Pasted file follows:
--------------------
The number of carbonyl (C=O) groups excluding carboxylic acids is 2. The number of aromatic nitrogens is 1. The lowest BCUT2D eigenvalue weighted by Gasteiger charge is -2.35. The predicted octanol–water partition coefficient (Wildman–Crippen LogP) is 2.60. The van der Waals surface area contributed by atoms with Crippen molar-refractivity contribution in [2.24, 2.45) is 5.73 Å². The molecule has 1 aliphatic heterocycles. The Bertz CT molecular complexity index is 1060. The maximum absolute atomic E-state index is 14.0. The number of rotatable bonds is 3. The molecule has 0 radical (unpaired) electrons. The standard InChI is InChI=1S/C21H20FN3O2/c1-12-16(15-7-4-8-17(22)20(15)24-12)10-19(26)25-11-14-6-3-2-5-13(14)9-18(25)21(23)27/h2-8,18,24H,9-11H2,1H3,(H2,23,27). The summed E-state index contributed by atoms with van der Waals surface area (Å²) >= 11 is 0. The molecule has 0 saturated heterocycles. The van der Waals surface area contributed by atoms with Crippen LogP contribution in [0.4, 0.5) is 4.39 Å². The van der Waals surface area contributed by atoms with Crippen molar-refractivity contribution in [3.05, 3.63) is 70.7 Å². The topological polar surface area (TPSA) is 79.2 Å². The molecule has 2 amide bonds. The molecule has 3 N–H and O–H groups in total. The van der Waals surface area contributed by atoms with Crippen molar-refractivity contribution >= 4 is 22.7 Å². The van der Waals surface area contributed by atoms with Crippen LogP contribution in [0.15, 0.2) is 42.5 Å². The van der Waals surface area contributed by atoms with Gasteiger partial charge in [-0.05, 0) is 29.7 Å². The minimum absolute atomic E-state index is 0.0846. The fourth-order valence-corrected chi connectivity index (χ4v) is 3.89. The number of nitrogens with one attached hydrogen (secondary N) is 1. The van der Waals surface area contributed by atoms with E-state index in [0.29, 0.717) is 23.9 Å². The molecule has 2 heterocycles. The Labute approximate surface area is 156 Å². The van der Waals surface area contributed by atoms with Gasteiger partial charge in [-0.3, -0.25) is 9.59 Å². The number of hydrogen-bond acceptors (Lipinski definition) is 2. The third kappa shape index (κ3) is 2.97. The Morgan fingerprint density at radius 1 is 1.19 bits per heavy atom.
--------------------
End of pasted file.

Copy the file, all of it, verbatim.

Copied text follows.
The number of carbonyl (C=O) groups excluding carboxylic acids is 2. The number of aromatic nitrogens is 1. The lowest BCUT2D eigenvalue weighted by Gasteiger charge is -2.35. The predicted octanol–water partition coefficient (Wildman–Crippen LogP) is 2.60. The van der Waals surface area contributed by atoms with Crippen molar-refractivity contribution in [2.24, 2.45) is 5.73 Å². The molecule has 1 aliphatic heterocycles. The Bertz CT molecular complexity index is 1060. The maximum absolute atomic E-state index is 14.0. The number of rotatable bonds is 3. The molecule has 0 radical (unpaired) electrons. The standard InChI is InChI=1S/C21H20FN3O2/c1-12-16(15-7-4-8-17(22)20(15)24-12)10-19(26)25-11-14-6-3-2-5-13(14)9-18(25)21(23)27/h2-8,18,24H,9-11H2,1H3,(H2,23,27). The summed E-state index contributed by atoms with van der Waals surface area (Å²) >= 11 is 0. The molecule has 0 saturated heterocycles. The van der Waals surface area contributed by atoms with Crippen LogP contribution in [0.4, 0.5) is 4.39 Å². The van der Waals surface area contributed by atoms with Crippen molar-refractivity contribution in [3.05, 3.63) is 70.7 Å². The topological polar surface area (TPSA) is 79.2 Å². The molecule has 2 amide bonds. The molecule has 3 N–H and O–H groups in total. The van der Waals surface area contributed by atoms with Crippen molar-refractivity contribution >= 4 is 22.7 Å². The van der Waals surface area contributed by atoms with Crippen LogP contribution in [0.15, 0.2) is 42.5 Å². The van der Waals surface area contributed by atoms with Gasteiger partial charge in [-0.05, 0) is 29.7 Å². The minimum absolute atomic E-state index is 0.0846. The fourth-order valence-corrected chi connectivity index (χ4v) is 3.89. The number of nitrogens with one attached hydrogen (secondary N) is 1. The van der Waals surface area contributed by atoms with E-state index in [0.29, 0.717) is 23.9 Å². The molecule has 2 heterocycles. The Labute approximate surface area is 156 Å². The van der Waals surface area contributed by atoms with Gasteiger partial charge in [-0.3, -0.25) is 9.59 Å². The number of hydrogen-bond acceptors (Lipinski definition) is 2. The third kappa shape index (κ3) is 2.97. The Morgan fingerprint density at radius 1 is 1.19 bits per heavy atom.